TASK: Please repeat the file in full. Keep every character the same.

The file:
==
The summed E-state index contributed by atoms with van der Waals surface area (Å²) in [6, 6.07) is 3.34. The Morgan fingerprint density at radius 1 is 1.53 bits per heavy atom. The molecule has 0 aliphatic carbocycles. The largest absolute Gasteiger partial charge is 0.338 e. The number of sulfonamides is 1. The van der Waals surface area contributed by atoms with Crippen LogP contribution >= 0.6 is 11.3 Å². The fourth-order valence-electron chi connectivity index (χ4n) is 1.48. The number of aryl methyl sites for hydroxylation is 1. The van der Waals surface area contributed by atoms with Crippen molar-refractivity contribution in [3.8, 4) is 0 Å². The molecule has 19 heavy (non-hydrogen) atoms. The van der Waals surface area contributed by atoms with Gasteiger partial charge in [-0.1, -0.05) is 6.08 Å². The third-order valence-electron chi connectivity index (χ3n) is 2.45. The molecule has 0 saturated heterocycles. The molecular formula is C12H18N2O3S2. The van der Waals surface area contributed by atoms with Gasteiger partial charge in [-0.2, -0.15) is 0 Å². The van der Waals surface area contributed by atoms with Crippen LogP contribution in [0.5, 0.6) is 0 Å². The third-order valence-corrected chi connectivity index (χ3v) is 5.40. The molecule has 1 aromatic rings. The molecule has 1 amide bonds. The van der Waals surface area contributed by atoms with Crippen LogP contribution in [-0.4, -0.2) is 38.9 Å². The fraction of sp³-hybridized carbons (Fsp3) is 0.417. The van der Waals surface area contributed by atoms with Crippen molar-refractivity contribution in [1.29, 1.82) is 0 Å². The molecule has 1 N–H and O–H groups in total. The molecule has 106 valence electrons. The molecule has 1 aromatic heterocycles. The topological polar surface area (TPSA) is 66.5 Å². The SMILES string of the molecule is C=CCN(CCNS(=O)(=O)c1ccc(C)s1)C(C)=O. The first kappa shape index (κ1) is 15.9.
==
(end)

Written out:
The summed E-state index contributed by atoms with van der Waals surface area (Å²) in [6, 6.07) is 3.34. The Morgan fingerprint density at radius 1 is 1.53 bits per heavy atom. The molecule has 0 aliphatic carbocycles. The largest absolute Gasteiger partial charge is 0.338 e. The number of sulfonamides is 1. The van der Waals surface area contributed by atoms with Crippen LogP contribution >= 0.6 is 11.3 Å². The fourth-order valence-electron chi connectivity index (χ4n) is 1.48. The number of aryl methyl sites for hydroxylation is 1. The van der Waals surface area contributed by atoms with Crippen molar-refractivity contribution in [3.8, 4) is 0 Å². The molecule has 19 heavy (non-hydrogen) atoms. The van der Waals surface area contributed by atoms with Gasteiger partial charge in [-0.1, -0.05) is 6.08 Å². The third-order valence-electron chi connectivity index (χ3n) is 2.45. The molecule has 0 saturated heterocycles. The molecular formula is C12H18N2O3S2. The van der Waals surface area contributed by atoms with Gasteiger partial charge in [-0.2, -0.15) is 0 Å². The van der Waals surface area contributed by atoms with Crippen LogP contribution in [0.5, 0.6) is 0 Å². The third-order valence-corrected chi connectivity index (χ3v) is 5.40. The molecule has 1 aromatic rings. The molecule has 1 amide bonds. The van der Waals surface area contributed by atoms with Crippen LogP contribution in [-0.4, -0.2) is 38.9 Å². The fraction of sp³-hybridized carbons (Fsp3) is 0.417. The van der Waals surface area contributed by atoms with Crippen molar-refractivity contribution in [1.29, 1.82) is 0 Å². The molecule has 1 N–H and O–H groups in total. The molecule has 106 valence electrons. The molecule has 1 aromatic heterocycles. The topological polar surface area (TPSA) is 66.5 Å². The SMILES string of the molecule is C=CCN(CCNS(=O)(=O)c1ccc(C)s1)C(C)=O. The first kappa shape index (κ1) is 15.9.